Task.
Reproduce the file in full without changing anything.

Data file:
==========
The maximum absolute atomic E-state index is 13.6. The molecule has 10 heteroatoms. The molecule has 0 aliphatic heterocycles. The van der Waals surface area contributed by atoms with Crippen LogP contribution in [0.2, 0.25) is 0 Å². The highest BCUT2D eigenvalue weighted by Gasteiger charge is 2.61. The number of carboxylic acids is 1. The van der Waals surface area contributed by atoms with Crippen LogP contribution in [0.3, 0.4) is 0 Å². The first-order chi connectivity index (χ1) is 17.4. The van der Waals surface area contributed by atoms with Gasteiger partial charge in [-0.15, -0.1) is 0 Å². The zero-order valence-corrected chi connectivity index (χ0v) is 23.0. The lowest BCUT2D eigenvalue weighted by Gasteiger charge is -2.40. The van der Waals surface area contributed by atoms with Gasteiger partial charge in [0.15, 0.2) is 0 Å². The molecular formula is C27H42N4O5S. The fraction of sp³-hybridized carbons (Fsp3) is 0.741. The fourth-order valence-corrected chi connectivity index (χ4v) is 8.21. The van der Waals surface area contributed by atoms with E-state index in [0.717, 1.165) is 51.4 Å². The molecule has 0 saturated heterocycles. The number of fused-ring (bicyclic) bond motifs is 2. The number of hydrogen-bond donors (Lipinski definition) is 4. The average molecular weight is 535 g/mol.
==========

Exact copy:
The maximum absolute atomic E-state index is 13.6. The molecule has 10 heteroatoms. The molecule has 0 aliphatic heterocycles. The van der Waals surface area contributed by atoms with Crippen LogP contribution in [0.2, 0.25) is 0 Å². The highest BCUT2D eigenvalue weighted by Gasteiger charge is 2.61. The number of carboxylic acids is 1. The van der Waals surface area contributed by atoms with Crippen LogP contribution in [0.3, 0.4) is 0 Å². The first-order chi connectivity index (χ1) is 17.4. The van der Waals surface area contributed by atoms with Gasteiger partial charge in [-0.15, -0.1) is 0 Å². The zero-order valence-corrected chi connectivity index (χ0v) is 23.0. The lowest BCUT2D eigenvalue weighted by Gasteiger charge is -2.40. The van der Waals surface area contributed by atoms with Gasteiger partial charge in [0.15, 0.2) is 0 Å². The molecular formula is C27H42N4O5S. The fraction of sp³-hybridized carbons (Fsp3) is 0.741. The fourth-order valence-corrected chi connectivity index (χ4v) is 8.21. The van der Waals surface area contributed by atoms with E-state index in [0.717, 1.165) is 51.4 Å². The molecule has 0 saturated heterocycles. The number of fused-ring (bicyclic) bond motifs is 2. The number of hydrogen-bond donors (Lipinski definition) is 4. The average molecular weight is 535 g/mol.